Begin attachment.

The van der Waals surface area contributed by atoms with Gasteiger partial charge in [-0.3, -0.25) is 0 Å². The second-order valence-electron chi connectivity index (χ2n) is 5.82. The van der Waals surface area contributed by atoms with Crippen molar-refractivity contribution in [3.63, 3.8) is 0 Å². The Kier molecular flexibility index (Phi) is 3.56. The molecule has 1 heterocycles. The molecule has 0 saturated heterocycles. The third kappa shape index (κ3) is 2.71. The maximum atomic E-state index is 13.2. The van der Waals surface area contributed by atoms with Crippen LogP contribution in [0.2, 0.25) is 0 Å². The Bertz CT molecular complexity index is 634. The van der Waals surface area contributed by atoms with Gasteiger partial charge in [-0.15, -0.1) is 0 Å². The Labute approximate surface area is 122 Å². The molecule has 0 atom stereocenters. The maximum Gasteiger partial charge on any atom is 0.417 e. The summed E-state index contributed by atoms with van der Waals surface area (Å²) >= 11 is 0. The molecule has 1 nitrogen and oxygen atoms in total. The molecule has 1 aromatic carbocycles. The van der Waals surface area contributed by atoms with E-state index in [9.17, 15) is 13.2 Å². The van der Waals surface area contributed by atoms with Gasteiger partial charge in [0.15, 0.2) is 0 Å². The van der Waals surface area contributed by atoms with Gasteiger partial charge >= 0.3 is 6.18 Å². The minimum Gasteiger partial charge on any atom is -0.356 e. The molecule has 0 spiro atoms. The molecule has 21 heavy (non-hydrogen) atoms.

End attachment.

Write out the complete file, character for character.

The van der Waals surface area contributed by atoms with Gasteiger partial charge in [-0.3, -0.25) is 0 Å². The second-order valence-electron chi connectivity index (χ2n) is 5.82. The van der Waals surface area contributed by atoms with Crippen molar-refractivity contribution in [3.63, 3.8) is 0 Å². The Kier molecular flexibility index (Phi) is 3.56. The molecule has 1 heterocycles. The molecule has 0 saturated heterocycles. The third kappa shape index (κ3) is 2.71. The maximum atomic E-state index is 13.2. The van der Waals surface area contributed by atoms with Crippen LogP contribution in [0.2, 0.25) is 0 Å². The Bertz CT molecular complexity index is 634. The van der Waals surface area contributed by atoms with Gasteiger partial charge in [-0.15, -0.1) is 0 Å². The Labute approximate surface area is 122 Å². The molecule has 0 atom stereocenters. The maximum Gasteiger partial charge on any atom is 0.417 e. The summed E-state index contributed by atoms with van der Waals surface area (Å²) >= 11 is 0. The molecule has 1 nitrogen and oxygen atoms in total. The molecule has 1 aromatic carbocycles. The van der Waals surface area contributed by atoms with E-state index in [9.17, 15) is 13.2 Å². The van der Waals surface area contributed by atoms with Gasteiger partial charge in [0.15, 0.2) is 0 Å². The van der Waals surface area contributed by atoms with Gasteiger partial charge >= 0.3 is 6.18 Å². The minimum Gasteiger partial charge on any atom is -0.356 e. The molecule has 0 spiro atoms. The molecule has 21 heavy (non-hydrogen) atoms.